...::: 1 :::...

Ron and Willy managed not to drown, but just barely. They crawled up the beach, collapsed in the sand and lay there for a while with waves breaking gently around them. Their little bamboo raft had been crushed. Pieces tumbled in the surf and washed ashore.

After a few minutes of silence Ron began to stir. “I’ve still got nine toes,” he managed while struggling to sit up.

“Well I guess that’s good news,” Willy answered, making no effort to sit up himself.

“How about you? You ok?” Ron asked.

“Oh, I’m fine, thanks.”

“You don’t sound fine.”

“I’ve got a fish in my pocket,” Willy sounded more amused than annoyed.

“What the hell is that supposed to mean?”

“It means I have a fish in my pocket.”

Ron considered it for a few seconds. It seemed unlikely. “Sounds like a personal problem there buddy.”

“Oh it is Ron. It surely is,” Willy rolled over on his side, coughed up some salt water and cursed a few times while he wrestled his body into a sitting position. He surveyed the scene, taking a moment to appreciate how thoroughly the ocean had destroyed their raft. It had been one hellacious ass-kicking. If you could look past the near-drowning, it was really quite impressive. Eventually he reached into the right front pocket of his ragged jeans and pulled out a small, wriggling fish. He regarded it thoughtfully, then held it out for Ron’s consideration.

“See,” he waved it in Ron’s face, “fish in my pocket.”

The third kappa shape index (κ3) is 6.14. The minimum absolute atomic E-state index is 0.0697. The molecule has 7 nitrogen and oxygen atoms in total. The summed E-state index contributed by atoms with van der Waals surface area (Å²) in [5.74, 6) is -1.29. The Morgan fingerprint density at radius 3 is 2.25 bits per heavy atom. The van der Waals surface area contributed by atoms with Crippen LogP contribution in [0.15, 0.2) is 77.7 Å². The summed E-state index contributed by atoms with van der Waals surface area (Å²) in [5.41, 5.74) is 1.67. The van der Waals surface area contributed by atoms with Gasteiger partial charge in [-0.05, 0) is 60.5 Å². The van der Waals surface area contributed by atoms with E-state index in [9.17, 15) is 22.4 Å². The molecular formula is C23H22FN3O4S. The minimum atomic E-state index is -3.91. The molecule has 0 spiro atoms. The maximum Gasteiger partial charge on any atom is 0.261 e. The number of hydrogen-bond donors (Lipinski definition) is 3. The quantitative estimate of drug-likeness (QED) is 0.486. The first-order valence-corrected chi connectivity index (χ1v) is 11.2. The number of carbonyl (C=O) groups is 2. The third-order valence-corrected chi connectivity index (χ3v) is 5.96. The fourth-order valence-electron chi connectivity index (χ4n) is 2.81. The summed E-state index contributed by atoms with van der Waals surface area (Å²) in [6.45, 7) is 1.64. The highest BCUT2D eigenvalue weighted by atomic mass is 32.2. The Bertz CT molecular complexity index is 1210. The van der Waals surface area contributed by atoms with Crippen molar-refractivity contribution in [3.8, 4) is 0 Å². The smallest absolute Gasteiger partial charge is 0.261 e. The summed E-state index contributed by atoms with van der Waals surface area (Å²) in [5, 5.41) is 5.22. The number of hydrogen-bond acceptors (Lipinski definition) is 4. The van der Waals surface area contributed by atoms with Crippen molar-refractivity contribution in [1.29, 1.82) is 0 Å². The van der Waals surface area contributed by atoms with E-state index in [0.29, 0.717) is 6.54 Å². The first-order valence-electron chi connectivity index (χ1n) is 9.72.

“Fair enough.”

Willy tossed it into the surf and fell over backwards. His head hit the sand with a wet slap.

“Well that went better than last time,” Ron said.

“Oh shut up.”

“Fair enough.”

...::: 2 :::...

“We’ll just have to try again,” Ron said as he bent to pick up another piece of the raft. He and Willy were scouring the beach, trying to salvage whatever they could from the wreckage.

Ron and Willy were stranded on a tropical island. They weren’t really sure where the island was except that it was somewhere east of Barbados. They had been on another island near Barbados and the circumstances surrounding their departure had not allowed a lot of time for planning. So they didn’t know much about where they were. There were two things they did know; they seemed to be the only people on the island and it was really difficult to launch a raft from it. Ridiculously difficult actually. They had yet to find a place where the offshore reefs did not produce really large breakers and so their efforts to paddle out had thus far ended in complete and total failure.

Ron dragged a big piece of wood up the beach and dropped it on the pile he had started a half hour ago. A tall guy with light brown hair, a strong face, square chin and wide shoulders. He had been a wrestler back in college and was genetically lucky enough to continue being fit even though he did nothing to stay that way. He moved with direction and purpose. Not given to long bouts of contemplation, Ron was a guy who made up his mind quickly, then quickly acted out the things in his mind. He had already gathered five times as much wreckage as his friend Willy and he showed no sign of letting up anytime soon.